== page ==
the latest changes to its
family, Apple highlighted the new models’ higher-resolution screens and longer battery life but made no mention of their lower prices. Indeed, base prices for each of the three models haven’t changed. But because the company has amplified the base configurations—with brand-new features and others previously available only at extra cost—the machines are now better values than ever.
Squeeze those pixels
The most noticeable advance in both the flagship 17-inch PowerBook G4
and the popular 15-inch version
is higher screen resolution. The 17-inch model ($2,499) now displays 1,680 by 1,050 pixels, up from 1,440 by 900 pixels—a 36 percent increase in the amount of information the screen can show. Put another way, the number of pixels per inch (ppi) has jumped from 101 to 117—a record high for an Apple display.
In the 15-inch model, which now has only one standard configuration priced at $1,999, the default, native resolution has increased to 1,440 by 960 pixels, up from 1,280 by 854 pixels —a 26.4 percent increase. That comes out to a pixel density of 114 ppi, up from 101 ppi.
All those numbers translate into more room to work and play. It’s now easier to keep your palettes alongside the image you’re retouching in Photoshop, or your calendar next to your spreadsheet.
There’s a downside, though: the only way to add more pixels without increasing the screen’s physical size is to make each pixel smaller, and because of the way the Mac currently draws to the screen, all text, graphics, icons, menus, and everything else are correspondingly smaller. As a result, the screen’s desktop looks more compressed than on any previous Mac. (For comparison, the original Mac had 72 ppi. Today, the 12-inch PowerBooks and iBooks have 106 ppi; the 14-inch iBook has 91 ppi; and Apple’s current Cinema Displays range between 98 and 100 ppi.)
To help with readability, Apple has boosted the new models’ screen brightness—by a noticeable 46 percent in the 17-inch PowerBook and by 13 to 15 percent in the 15-inch model, according to the company. And if you’re having any problems, you can always switch to a lower resolution, but you’ll end up with a smaller or slightly less crisp screen display. For a more comfortable view, a better solution would be to zoom your documents in applications that offer that option.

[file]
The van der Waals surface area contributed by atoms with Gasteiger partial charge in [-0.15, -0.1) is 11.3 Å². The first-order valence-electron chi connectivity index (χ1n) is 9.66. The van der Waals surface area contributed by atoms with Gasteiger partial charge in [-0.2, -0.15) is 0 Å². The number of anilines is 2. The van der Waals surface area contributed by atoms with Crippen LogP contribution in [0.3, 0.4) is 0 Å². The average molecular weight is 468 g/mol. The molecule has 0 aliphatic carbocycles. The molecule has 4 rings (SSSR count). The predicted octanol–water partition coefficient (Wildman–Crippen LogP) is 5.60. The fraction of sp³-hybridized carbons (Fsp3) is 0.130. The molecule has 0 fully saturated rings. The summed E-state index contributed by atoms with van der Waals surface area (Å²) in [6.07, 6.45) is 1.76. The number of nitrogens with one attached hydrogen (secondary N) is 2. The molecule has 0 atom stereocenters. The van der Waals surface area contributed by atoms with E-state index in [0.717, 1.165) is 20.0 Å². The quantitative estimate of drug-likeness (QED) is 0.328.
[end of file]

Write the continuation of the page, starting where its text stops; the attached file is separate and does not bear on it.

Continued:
Altogether, I don’t think the new default resolutions will present problems for most users in most situations. (The only time I found them uncomfortable was when I tried to read the hand-drawn text accompanying some cartoons on the Web.) But if your eyesight is subpar, or if you have any concerns about the new screens, be sure to visit a local retailer to try before you buy.
15-inch: numerous enhancements
In the previous PowerBook generation, Apple offered two standard 15-inch configurations, one at $1,999 and the other at $2,299. The latter had a 1.67GHz G4 processor and a SuperDrive, while the less expensive configuration had only a 1.5GHz G4 processor and a Combo (CD-RW/DVD-ROM) drive. Now there’s only one standard 15-inch configuration, priced at $1,999, and it has a 1.67GHz G4 processor and a SuperDrive. In effect, that’s a substantial price cut, at least for people who want the option of burning DVDs.
(That’s also true of the new 12-inch PowerBook. The old base configuration, priced at $1,499, had a Combo drive and a 60GB hard drive; you had to spend another $200 to get the version with a SuperDrive and an 80GB drive. In the new lineup, the single 12-inch configuration includes the SuperDrive and the 80GB hard drive.)